Under the Housing Grants, Construction and Regeneration Act 1996 (as amended), an adjudicator is to be required “to act impartially”. This would seem an easy enough task, but is it? When an adjudicator makes an award, it is for the “losing” party to pay up and argue later. More frequently, the “losing” party refuses to pay and parties head off to court to deal with enforcement proceedings.
The courts' position on enforcement of adjudicators' awards is very clear. They will only intervene if an adjudicator has breached their jurisdiction or the rules of natural justice. If the adjudicator simply gets it wrong, the courts are not interested: the “losing” party has to pay up and argue the matter in a different forum by way of litigation or arbitration.
In the reported decision of Miller Construction (UK) Ltd v Building Design Partnership  CSOH 80, Miller was appointed as the design and build contractor for a new facility at Motherwell College in Scotland. BDP was the lead consultant and architect for the project and its services included acoustic and building services engineering. After completion of the project, it was discovered that the ventilation system did not comply with the contractual requirements and a new system had to be installed.
Miller commenced an adjudication to recover the cost of the ventilation system from BDP. The adjudicator found that BDP was not involved in the actual selection of the ventilation units, but that that both Miller and BDP were involved in the process of managing the installation. The adjudicator found that as both parties shared responsibility, they should be liable on a 50-50 basis.
The broad issue before the adjudicator was whether BDP took responsibility for the design of the ventilation system which failed. This was supported by the exact wording used in Miller’s notice of adjudication: Miller alleged that BDP was in breach of contract, “and further in any event” failed to meet the standard of skill and care required of a competent M&E engineer by providing a defective design. It was held that the decision was within the adjudicator’s remit. To succeed, Miller did not have to prove negligence.
... but natural justice applies
However in the unreported case of Sim Building Group Ltd v (1) The Right Reverend Bishop Joseph Toal; (2) The Right Reverend Thomas O’Hare; and (3) The Right Reverend Thomas Canon Millar, in their joint capacity as Trustees for the Diocese of Motherwell, together as proprietors of St Mary’s Roman Catholic Church (July 2014), the court took a different view.
In this case Sim raised an adjudication against St Mary’s for payment under a building contract and sought redress for the net amount Sim claimed was due to be paid to it, or such other sum as to the adjudicator should seem proper. The adjudicator made an order of a few hundred pounds as the net amount due to be paid to Sim, and also released the retention sums. There was no redress in the adjudication for the release of the retention sums, the adjudicator did not seek the parties' views during the adjudication as to whether retention was payable, and Sim in its calculation of the net sum due had expressly excluded the retention sums.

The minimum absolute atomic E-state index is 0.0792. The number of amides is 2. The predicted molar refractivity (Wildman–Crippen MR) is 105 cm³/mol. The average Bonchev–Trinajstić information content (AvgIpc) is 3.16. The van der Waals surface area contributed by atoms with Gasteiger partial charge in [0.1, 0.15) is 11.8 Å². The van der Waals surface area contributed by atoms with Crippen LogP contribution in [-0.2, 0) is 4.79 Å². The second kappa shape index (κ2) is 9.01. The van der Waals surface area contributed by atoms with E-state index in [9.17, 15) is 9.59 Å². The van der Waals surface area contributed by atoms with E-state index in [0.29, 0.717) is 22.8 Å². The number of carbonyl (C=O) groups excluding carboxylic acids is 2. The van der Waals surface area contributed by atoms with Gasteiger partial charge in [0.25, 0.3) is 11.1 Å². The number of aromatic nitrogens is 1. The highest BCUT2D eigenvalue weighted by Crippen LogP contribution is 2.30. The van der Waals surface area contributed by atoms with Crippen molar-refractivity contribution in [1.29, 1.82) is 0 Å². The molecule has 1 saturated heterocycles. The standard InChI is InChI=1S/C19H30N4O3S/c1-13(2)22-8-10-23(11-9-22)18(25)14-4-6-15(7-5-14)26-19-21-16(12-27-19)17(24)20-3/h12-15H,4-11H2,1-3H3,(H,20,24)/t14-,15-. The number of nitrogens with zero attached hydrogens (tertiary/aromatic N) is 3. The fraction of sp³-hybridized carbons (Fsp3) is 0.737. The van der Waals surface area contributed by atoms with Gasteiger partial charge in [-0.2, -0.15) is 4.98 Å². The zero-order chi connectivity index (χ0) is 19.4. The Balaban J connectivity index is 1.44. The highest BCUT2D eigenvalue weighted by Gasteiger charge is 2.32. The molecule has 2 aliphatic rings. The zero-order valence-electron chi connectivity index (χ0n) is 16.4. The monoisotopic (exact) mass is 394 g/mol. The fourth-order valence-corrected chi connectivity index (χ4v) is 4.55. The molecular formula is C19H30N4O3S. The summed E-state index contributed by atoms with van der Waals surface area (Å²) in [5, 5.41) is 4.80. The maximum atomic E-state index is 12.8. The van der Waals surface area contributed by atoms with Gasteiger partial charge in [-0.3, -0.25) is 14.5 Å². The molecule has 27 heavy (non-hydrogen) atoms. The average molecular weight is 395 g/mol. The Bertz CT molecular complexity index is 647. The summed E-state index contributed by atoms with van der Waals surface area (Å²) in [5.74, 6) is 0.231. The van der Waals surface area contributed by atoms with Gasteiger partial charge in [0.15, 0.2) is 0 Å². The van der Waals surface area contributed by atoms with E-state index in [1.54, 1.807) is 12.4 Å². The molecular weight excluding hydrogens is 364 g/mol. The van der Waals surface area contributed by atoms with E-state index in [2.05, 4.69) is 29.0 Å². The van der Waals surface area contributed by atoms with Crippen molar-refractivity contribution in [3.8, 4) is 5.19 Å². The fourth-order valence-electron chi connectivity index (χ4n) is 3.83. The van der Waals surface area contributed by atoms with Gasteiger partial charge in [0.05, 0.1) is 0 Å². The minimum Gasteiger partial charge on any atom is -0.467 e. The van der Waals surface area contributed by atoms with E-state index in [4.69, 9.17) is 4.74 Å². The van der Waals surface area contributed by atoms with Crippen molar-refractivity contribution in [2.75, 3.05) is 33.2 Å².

St Mary’s refused to make payment of the adjudicator’s award on the basis that the adjudicator had breached their jurisdiction and/or the rules of natural justice. In considering St Mary’s representations in this regard, the court held that the adjudicator had jurisdiction to determine the release of retention sums. However no submissions had been obtained from either party as to whether the retention sums were due for release. As Sim had expressly excluded them from the sum it was claiming, the adjudicator should have asked the parties for submissions on the release of retention if he thought he could make an order in this regard. It was therefore held that the adjudicator had breached the rules of natural justice.
These decisions from 2014 show that it is all too easy for an adjudicator to go on a “frolic”, or a perceived frolic, and this results in increased costs for the parties. It is therefore essential that referring parties take advice on the drafting of their notice of intention to refer, to ensure that it achieves the result they require.
In this issue
- Advocacy skills in domestic abuse and rape cases
- Life on the edge
- Signs of equality
- What price on safety failures?
- Off on a frolic? Reining in adjudicators
- Reading for pleasure
- Opinion: Christine O'Neill
- Book reviews
- President's column
- Embracing the change
- People on the move
- Thumbs up for LBTT forms
- In five years' time...
- DAS ist gut (for business)?
- Legal aid: time for a rethink
- Holiday pay: turning up the heat
- Law reform: a new era?
- Hearings and the foster parent
- Experts: where to draw the line
- The appliance of science?
- Planning/environment briefing: 2014 – a retrospective
- Slice of luck for house buyers
- Scottish Solicitors Discipline Tribunal
- No bar to working together
- Dilapidations: reinstating the law
- AWI guardianship court for Edinburgh
- Law reform roundup
- Lawyers as leaders
- How did that claim arise?
- Ask Ash
- Head and shoulders above
- New year, new rules